DCSIMG

Bedroom Tax ‘is not helping families’

Fleetwood's sprawling network of homes

Fleetwood's sprawling network of homes

A Fleetwood councillor says the Bedroom Tax has not helped the shortage of family homes in the port and she is calling on it to be scrapped.

Coun Rita Hewitt, the Labour councillor for Rossall, spoke out in the wake of a new report which painted a worrying picture of housing in Fleetwood and across the Fylde coast in the next 15 years.

The Strategic Housing Market Assessment (SHMA), an independent body, says up to 50,000 homes across the coast are currently unsuitable to be lived in, and more than 1,000 people in the area are on a waiting list.

The SHMA, commissioned by the councils of Wyre, Blackpool and Fylde, says 100 new homes a year will be needed in Fleetwood alone, as a predicted jobs boom will bring more people into the area.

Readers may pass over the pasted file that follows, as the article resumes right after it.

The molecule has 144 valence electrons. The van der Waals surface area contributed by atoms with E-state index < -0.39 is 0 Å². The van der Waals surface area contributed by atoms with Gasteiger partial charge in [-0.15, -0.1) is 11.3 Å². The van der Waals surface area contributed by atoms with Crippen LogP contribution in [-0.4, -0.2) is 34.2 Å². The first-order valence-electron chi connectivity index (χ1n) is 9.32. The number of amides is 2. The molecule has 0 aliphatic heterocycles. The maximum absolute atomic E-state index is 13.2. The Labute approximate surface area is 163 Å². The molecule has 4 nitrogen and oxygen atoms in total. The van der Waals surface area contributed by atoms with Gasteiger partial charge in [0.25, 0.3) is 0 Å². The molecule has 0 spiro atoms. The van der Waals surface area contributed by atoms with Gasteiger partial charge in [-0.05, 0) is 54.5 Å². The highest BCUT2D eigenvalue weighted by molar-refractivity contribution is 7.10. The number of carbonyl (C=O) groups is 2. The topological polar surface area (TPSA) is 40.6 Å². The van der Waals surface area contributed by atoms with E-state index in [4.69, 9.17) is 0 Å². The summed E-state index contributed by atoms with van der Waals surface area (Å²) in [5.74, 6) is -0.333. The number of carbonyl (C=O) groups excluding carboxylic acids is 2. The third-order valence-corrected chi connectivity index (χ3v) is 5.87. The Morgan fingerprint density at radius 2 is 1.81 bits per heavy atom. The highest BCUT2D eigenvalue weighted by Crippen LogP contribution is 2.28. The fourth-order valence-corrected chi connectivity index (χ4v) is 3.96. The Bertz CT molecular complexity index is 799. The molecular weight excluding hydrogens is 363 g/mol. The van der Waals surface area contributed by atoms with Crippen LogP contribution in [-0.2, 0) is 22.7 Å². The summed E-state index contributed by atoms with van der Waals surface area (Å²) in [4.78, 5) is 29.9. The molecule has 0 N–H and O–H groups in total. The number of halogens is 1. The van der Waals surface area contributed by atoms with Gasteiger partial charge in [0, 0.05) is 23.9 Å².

It also says Fleetwood’s high concentration of social housing and deprivation presents a unique challenge.

Coun Hewitt says all of this is not helped by new under-occupancy regulations – also known as the Bedroom Tax – which effectively reduces housing benefit for each spare bedroom someone has in a social housing home.

She said: “The Government’s idea was the Bedroom Tax would effectively move single people out of three- and two-bedroom homes and free the houses up for families.

“Instead, what has happened is that there aren’t enough one-bedroom homes for them to move into, so they have to stay put – and by doing so have their benefits cut.

“Instead of making lots of family homes available, the Government has just put these people in debt because they can’t afford to pay their rent and they’ve nowhere to move into.

“It should be scrapped and the Government should look at more fair and sensible ways to deal with housing issues.

“We need more affordable homes instead of penalising poorer people in social housing.”

Coun Gordon McCann, Wyre’s cabinet member for economy, said Wyre was looking at ways of bringing empty homes back into use and improving existing properties to offset the pressure of having to build thousands of houses.

 
 
 

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